October 24 2012

Spokane, Washington’s Famous Manito Park: Modern Strengths and Weaknesses

duncan gardens

Manito (phonetically: “MAN-IT-OH”) Park in Spokane, Washington’s South Hill area, within the Manito/Cannon Hill neighborhood, was established in 1904. Once a recreation area with a few picnic tables and a public zoo (which closed due to underfunding during the Great Depression), Manito Park’s 90-acres have quite literally blossomed into one of the urban gems of the Inland Northwest. But since its original use, which assets have proven to be the park’s modern sterling examples for the rest of the region’s parks, and which need some shining up?

I believe Manito Park holds the following unique strengths:

1) Varied areas and activities which attract all ages to the park

While Manito Park is famous for its many flower gardens and plant conservatory, the park also boasts a duck pond, café, two playgrounds, tennis courts, and sledding hills. There are also many miles of hiking/walking and biking paths of both asphalt and dirt/gravel ground-covers. No matter your age or physical ability level; there is always something to do year-round.

2) The diverse landscaping design

Much of the park is left to grow wild (within reason due to fire concerns, of course) and serves to bolster the “urban forest” feel. This way, the hiking/walking and biking paths feel just that much closer to nature.  Because over 150,000 people from all over the region visit this public asset, this landscaping technique has truly provided the added depth and “pockets” of seclusion visitors demand of a large urban park.

“Manito,” as locals refer to it for short, also has a couple of shortfalls:

1) Emergency access is limited outside of the main garden areas

The only map available is one of roadways and major paths, so don’t be fooled: the semi-maintained “wild” overgrowth may not be as well protected from fire- or worse, arson- as may be perceived by the untrained eye. The Spokane Fire Department doesn’t even mention the unique challenge of serving parks in their Standard of Coverage and Deployment plan! Even their standard for a five-minute response time in the adjacent residential area could be devastating in Spokane’s summers which can consist of going 7-10 weeks straight without a single drop of rain. Dark green areas on the map below indicate generous mature tree coverage.

[larger map here]

2) Not well lit

While the park officially closes at dusk, many argue, as Jane Jacobs did in her Life and Death of Great American Cities, that parks are not positive urban space at night. She wrote in her first work, “Parks are volatile places,” and continues, “Ask a houser. . .  a zoner. . . a planner. . . [they] will envision a future of more open space. More open space for what? For muggings?” Parks have such a poor reputation already when it comes to violent and illegal activity, why endorse this behavior with poor lighting?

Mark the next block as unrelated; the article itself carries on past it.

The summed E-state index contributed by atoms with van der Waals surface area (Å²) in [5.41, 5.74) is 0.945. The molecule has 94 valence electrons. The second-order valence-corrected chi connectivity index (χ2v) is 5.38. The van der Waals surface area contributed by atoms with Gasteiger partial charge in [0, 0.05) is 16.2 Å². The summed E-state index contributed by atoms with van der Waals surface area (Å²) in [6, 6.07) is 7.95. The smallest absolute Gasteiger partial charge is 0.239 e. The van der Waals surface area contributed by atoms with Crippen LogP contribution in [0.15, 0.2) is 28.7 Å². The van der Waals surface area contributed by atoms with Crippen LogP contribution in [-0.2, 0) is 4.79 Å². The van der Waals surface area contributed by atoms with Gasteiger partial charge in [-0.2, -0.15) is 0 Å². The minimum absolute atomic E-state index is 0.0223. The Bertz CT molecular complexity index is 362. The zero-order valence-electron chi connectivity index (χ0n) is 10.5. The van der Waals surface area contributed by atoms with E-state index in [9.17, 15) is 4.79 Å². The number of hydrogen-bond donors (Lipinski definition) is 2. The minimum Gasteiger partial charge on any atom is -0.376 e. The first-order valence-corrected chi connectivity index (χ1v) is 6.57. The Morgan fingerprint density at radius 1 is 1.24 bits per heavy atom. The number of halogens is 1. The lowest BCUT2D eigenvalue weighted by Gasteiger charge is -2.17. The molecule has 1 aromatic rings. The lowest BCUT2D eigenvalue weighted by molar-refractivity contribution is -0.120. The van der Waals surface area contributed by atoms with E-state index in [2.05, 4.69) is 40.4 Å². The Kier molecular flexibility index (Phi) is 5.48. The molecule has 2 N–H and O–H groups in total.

Manito Park is absolutely wonderful when visited during the daylight hours, rest assured! If you agree that Manito should also be a safe place to walk near after hours, contact the Spokane Parks Board! Or, even better, go to a Parks Board meeting!

What do you think your city’s flagship large urban park could work on?

Credits: Images and data linked to sources.

Aascot Holt

Aascot Holt is an undergraduate at Eastern Washington University, pursuing a major in Urban and Regional Planning and a minor in Geography. She will graduate in the spring of 2013. She is from Stevenson, WA and currently lives in Spokane, WA in a brick 1936 kit house. She is most intrigued by small-city and small town planning, parks and recreation planning, long-range planning, and historic preservation. She hopes to continue her habit of being involved with many planning projects at a time, and fears being pigeonholed. Aascot maintains the “Being A Planning Student” Tumblr as well as her planning-centric blog, The Comprehensive. She is currently writing Cheney, WA’s entirely new comprehensive parks, recreation, and trails plan, completely pro bono. More can be learned about her endeavors via LinkedIn.

This entry was posted on Wednesday, October 24th, 2012 at 2:43 pm and is filed under Environmental Design, Infrastructure, Land Use, Landscape Architecture, Social/Demographics. You can follow any responses to this entry through the RSS 2.0 feed. You can leave a response, or trackback from your own site.


3 Responses to “Spokane, Washington’s Famous Manito Park: Modern Strengths and Weaknesses”

  1. james Says:

    what is your take on CPTED? crime prevention through environmental design?

  2. Aascot Holt Says:

    James: Thank you very much for your question! I believe CPTED is a viable way to reduce crime at comparably low cost vs. hiring more police officers, installing surveillance equipment, installing emergency phone systems, etc. I personally wish it was a more common strategy among municipalities of all sizes, but it’s typically opposed by those who don’t understand how design can affect emotion and the choices of an environment’s users. What are your thoughts on the topic?

  3. John Says:

    I agree, parks are definitely known to be hubs for not so pleasant activity at night. The response made by James has peaked my interest and I’m going to definitely look a little bit more into crime prevention through environmental design. This could definitely be a topic that I would really like to discuss with a few other people.

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